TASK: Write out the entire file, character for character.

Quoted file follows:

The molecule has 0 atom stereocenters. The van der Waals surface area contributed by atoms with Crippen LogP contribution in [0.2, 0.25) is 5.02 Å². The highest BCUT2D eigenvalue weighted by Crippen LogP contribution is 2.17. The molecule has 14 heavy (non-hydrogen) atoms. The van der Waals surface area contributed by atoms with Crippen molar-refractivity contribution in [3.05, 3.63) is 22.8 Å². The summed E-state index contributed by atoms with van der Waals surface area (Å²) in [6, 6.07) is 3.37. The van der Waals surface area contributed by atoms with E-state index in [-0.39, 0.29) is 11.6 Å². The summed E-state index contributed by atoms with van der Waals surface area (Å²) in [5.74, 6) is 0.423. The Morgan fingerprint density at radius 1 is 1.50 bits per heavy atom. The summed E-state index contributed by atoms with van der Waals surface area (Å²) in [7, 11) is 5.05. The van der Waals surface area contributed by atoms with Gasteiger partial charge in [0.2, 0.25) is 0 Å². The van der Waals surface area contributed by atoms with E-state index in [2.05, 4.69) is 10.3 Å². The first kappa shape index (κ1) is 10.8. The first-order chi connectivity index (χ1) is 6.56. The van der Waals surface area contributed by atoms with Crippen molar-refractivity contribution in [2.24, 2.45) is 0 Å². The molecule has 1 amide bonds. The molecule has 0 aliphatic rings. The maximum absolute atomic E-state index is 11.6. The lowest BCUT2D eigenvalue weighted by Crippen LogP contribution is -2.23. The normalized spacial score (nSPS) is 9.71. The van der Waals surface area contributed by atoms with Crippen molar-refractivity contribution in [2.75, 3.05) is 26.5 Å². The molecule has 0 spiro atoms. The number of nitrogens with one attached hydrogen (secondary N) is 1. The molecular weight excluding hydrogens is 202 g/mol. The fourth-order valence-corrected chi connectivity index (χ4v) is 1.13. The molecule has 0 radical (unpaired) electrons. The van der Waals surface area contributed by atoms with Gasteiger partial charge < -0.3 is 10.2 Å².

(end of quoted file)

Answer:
The molecule has 0 atom stereocenters. The van der Waals surface area contributed by atoms with Crippen LogP contribution in [0.2, 0.25) is 5.02 Å². The highest BCUT2D eigenvalue weighted by Crippen LogP contribution is 2.17. The molecule has 14 heavy (non-hydrogen) atoms. The van der Waals surface area contributed by atoms with Crippen molar-refractivity contribution in [3.05, 3.63) is 22.8 Å². The summed E-state index contributed by atoms with van der Waals surface area (Å²) in [6, 6.07) is 3.37. The van der Waals surface area contributed by atoms with E-state index in [-0.39, 0.29) is 11.6 Å². The summed E-state index contributed by atoms with van der Waals surface area (Å²) in [5.74, 6) is 0.423. The Morgan fingerprint density at radius 1 is 1.50 bits per heavy atom. The summed E-state index contributed by atoms with van der Waals surface area (Å²) in [7, 11) is 5.05. The van der Waals surface area contributed by atoms with Gasteiger partial charge in [0.2, 0.25) is 0 Å². The van der Waals surface area contributed by atoms with E-state index in [2.05, 4.69) is 10.3 Å². The first kappa shape index (κ1) is 10.8. The first-order chi connectivity index (χ1) is 6.56. The van der Waals surface area contributed by atoms with Crippen molar-refractivity contribution in [2.24, 2.45) is 0 Å². The molecule has 1 amide bonds. The molecule has 0 aliphatic rings. The maximum absolute atomic E-state index is 11.6. The lowest BCUT2D eigenvalue weighted by Crippen LogP contribution is -2.23. The normalized spacial score (nSPS) is 9.71. The van der Waals surface area contributed by atoms with Crippen molar-refractivity contribution in [2.75, 3.05) is 26.5 Å². The molecule has 0 spiro atoms. The number of nitrogens with one attached hydrogen (secondary N) is 1. The molecular weight excluding hydrogens is 202 g/mol. The fourth-order valence-corrected chi connectivity index (χ4v) is 1.13. The molecule has 0 radical (unpaired) electrons. The van der Waals surface area contributed by atoms with Gasteiger partial charge < -0.3 is 10.2 Å².